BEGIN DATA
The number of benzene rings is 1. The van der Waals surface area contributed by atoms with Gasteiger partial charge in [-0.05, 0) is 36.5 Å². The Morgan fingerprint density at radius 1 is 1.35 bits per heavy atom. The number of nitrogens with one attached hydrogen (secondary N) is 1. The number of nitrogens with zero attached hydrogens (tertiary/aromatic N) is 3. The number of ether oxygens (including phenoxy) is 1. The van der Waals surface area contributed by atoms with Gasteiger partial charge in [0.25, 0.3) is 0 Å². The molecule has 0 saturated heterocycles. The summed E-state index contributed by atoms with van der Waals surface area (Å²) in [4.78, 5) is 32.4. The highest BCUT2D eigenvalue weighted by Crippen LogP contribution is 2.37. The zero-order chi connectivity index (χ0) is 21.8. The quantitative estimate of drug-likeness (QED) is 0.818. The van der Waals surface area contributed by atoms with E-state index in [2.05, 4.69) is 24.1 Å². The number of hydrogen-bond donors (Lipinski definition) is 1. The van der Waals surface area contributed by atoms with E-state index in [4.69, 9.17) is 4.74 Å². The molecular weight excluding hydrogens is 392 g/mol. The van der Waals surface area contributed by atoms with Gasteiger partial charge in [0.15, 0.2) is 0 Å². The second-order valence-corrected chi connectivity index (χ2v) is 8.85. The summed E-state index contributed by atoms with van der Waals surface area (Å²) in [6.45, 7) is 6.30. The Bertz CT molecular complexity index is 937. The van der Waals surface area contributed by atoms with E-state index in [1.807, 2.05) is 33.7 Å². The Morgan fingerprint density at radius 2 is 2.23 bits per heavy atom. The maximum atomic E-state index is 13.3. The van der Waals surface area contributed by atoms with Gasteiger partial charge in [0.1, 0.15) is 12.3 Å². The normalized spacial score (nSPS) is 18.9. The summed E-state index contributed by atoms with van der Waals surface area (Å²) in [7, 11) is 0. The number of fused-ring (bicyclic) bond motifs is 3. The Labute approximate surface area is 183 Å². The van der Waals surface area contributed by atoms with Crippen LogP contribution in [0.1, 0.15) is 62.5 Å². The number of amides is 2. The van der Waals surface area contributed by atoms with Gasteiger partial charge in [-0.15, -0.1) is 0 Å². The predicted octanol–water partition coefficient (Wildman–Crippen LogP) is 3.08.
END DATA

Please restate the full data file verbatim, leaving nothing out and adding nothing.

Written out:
The number of benzene rings is 1. The van der Waals surface area contributed by atoms with Gasteiger partial charge in [-0.05, 0) is 36.5 Å². The Morgan fingerprint density at radius 1 is 1.35 bits per heavy atom. The number of nitrogens with one attached hydrogen (secondary N) is 1. The number of nitrogens with zero attached hydrogens (tertiary/aromatic N) is 3. The number of ether oxygens (including phenoxy) is 1. The van der Waals surface area contributed by atoms with Gasteiger partial charge in [0.25, 0.3) is 0 Å². The molecule has 0 saturated heterocycles. The summed E-state index contributed by atoms with van der Waals surface area (Å²) in [4.78, 5) is 32.4. The highest BCUT2D eigenvalue weighted by Crippen LogP contribution is 2.37. The zero-order chi connectivity index (χ0) is 21.8. The quantitative estimate of drug-likeness (QED) is 0.818. The van der Waals surface area contributed by atoms with E-state index in [2.05, 4.69) is 24.1 Å². The number of hydrogen-bond donors (Lipinski definition) is 1. The van der Waals surface area contributed by atoms with E-state index in [4.69, 9.17) is 4.74 Å². The molecular weight excluding hydrogens is 392 g/mol. The van der Waals surface area contributed by atoms with Gasteiger partial charge in [0.15, 0.2) is 0 Å². The second-order valence-corrected chi connectivity index (χ2v) is 8.85. The summed E-state index contributed by atoms with van der Waals surface area (Å²) in [6.45, 7) is 6.30. The Bertz CT molecular complexity index is 937. The van der Waals surface area contributed by atoms with E-state index in [1.807, 2.05) is 33.7 Å². The Morgan fingerprint density at radius 2 is 2.23 bits per heavy atom. The maximum atomic E-state index is 13.3. The van der Waals surface area contributed by atoms with Gasteiger partial charge in [0.1, 0.15) is 12.3 Å². The normalized spacial score (nSPS) is 18.9. The summed E-state index contributed by atoms with van der Waals surface area (Å²) in [7, 11) is 0. The number of fused-ring (bicyclic) bond motifs is 3. The Labute approximate surface area is 183 Å². The van der Waals surface area contributed by atoms with Crippen LogP contribution in [0.1, 0.15) is 62.5 Å². The number of amides is 2. The van der Waals surface area contributed by atoms with Gasteiger partial charge in [-0.15, -0.1) is 0 Å². The predicted octanol–water partition coefficient (Wildman–Crippen LogP) is 3.08.